You have gone beyond the general recognition of principles, to deal in specific terms and specific projects. You have examined the needs of all countries, for food and other agricultural products, both as they will exist -- or rather, to put it this way -- rather as they will exist, in the short run of recovery from the devastation of war, the few years when the fighting stops; and as they will exist over the longer run, when our efforts can be fully devoted, to expanding the production of food, so that it will be adequate for health, the world over, and all through the years to come.

You have surveyed, with courage and with realism, the magnitude of these problems. You have reached unanimous agreements that they can, and must -- {and will} -- be solved.

It is true that no nation has ever had enough food to feed all of the people, as we now know that human beings {should} be fed. But neither have nations representing over 80% of the world's 2 million [sic] inhabitants, never before have they joined together in order to achieve that aim. Never before have they set out to bend their united efforts, to the development of the world's resources, so that all men might seek to attain the food they need.

For the short run, you have pointed out steps that have to be taken, both in increasing supplies, and in maintaining the economy of use and coordination of distribution. In considering our long-range problems, you have surveyed our knowledge of the inadequacy in the quantity, and the quality, of the diet of peoples in all lands. You have pooled our knowledge of the means of expanding our output, of increasing our agricultural efficiency, in every nation, and of adjusting agricultural production to consumption needs. In the fields of both production and consumption, you have recognized the need for the better utilization of the knowledge we now have, and for extending still further the boundaries of our knowledge through education and research. You have called upon your governments, individually, and collectively, to enlarge and improve their activities in these fields.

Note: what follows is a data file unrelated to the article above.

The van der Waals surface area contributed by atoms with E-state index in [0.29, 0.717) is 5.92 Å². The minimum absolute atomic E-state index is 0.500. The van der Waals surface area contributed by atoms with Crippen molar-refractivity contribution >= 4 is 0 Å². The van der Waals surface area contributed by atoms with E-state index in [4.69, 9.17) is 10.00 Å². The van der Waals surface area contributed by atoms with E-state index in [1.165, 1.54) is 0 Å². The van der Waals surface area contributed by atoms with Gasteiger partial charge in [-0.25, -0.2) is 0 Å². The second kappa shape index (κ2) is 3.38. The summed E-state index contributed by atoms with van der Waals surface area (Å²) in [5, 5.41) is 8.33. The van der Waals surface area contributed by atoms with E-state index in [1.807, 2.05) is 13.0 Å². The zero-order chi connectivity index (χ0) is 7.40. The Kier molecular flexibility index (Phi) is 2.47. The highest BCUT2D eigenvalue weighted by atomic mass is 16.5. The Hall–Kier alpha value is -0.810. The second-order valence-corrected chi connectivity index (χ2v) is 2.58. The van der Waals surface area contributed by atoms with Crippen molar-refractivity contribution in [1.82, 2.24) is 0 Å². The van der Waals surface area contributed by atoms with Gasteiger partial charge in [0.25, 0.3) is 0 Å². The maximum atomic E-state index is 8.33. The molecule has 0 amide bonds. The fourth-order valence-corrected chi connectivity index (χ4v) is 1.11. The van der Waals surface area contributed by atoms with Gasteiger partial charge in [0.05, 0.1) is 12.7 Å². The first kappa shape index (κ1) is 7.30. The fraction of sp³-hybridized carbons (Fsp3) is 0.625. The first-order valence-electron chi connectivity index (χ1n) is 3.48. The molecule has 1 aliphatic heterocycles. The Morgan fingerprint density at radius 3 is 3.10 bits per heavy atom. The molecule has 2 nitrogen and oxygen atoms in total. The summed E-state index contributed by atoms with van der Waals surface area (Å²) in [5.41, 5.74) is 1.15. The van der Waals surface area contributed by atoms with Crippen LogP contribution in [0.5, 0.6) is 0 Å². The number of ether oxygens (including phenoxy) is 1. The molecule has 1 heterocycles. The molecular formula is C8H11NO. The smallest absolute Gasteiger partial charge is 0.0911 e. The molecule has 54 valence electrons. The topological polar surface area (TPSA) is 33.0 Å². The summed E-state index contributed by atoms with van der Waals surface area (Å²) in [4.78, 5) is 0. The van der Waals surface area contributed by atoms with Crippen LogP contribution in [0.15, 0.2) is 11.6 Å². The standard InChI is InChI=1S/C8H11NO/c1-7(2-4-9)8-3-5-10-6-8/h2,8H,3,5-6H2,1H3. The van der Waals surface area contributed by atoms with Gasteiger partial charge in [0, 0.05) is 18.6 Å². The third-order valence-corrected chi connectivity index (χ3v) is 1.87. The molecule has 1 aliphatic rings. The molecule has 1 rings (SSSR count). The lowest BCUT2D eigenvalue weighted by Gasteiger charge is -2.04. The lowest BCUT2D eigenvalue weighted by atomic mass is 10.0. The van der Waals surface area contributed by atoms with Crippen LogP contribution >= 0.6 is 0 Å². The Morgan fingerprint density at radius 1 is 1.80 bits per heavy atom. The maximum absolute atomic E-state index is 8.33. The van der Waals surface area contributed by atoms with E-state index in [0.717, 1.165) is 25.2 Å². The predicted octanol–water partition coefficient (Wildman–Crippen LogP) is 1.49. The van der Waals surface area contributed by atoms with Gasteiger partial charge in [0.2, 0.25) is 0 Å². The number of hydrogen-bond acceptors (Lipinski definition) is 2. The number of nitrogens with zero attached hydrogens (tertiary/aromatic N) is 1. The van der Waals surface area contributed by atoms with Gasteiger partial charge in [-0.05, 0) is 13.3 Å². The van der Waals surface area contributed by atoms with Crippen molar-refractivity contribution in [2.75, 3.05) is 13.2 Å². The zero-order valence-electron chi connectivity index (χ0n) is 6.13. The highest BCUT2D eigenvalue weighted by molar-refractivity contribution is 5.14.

For the perfection of the rapid execution of these plans, you have recommended the creation of a permanent {United Nations Organization}, and for that, I specially thank you: To facilitate and hasten the creation of that organization, to carry on the work that you have begun, until it is permanently set on its feet, you have established an {ad interim} commission. The government of the United States is honored that you have asked that the interim commission have its seat in Washington, and we'll be glad to take the preliminary action for the establishment of that commission, which you have entrusted to it. [applause]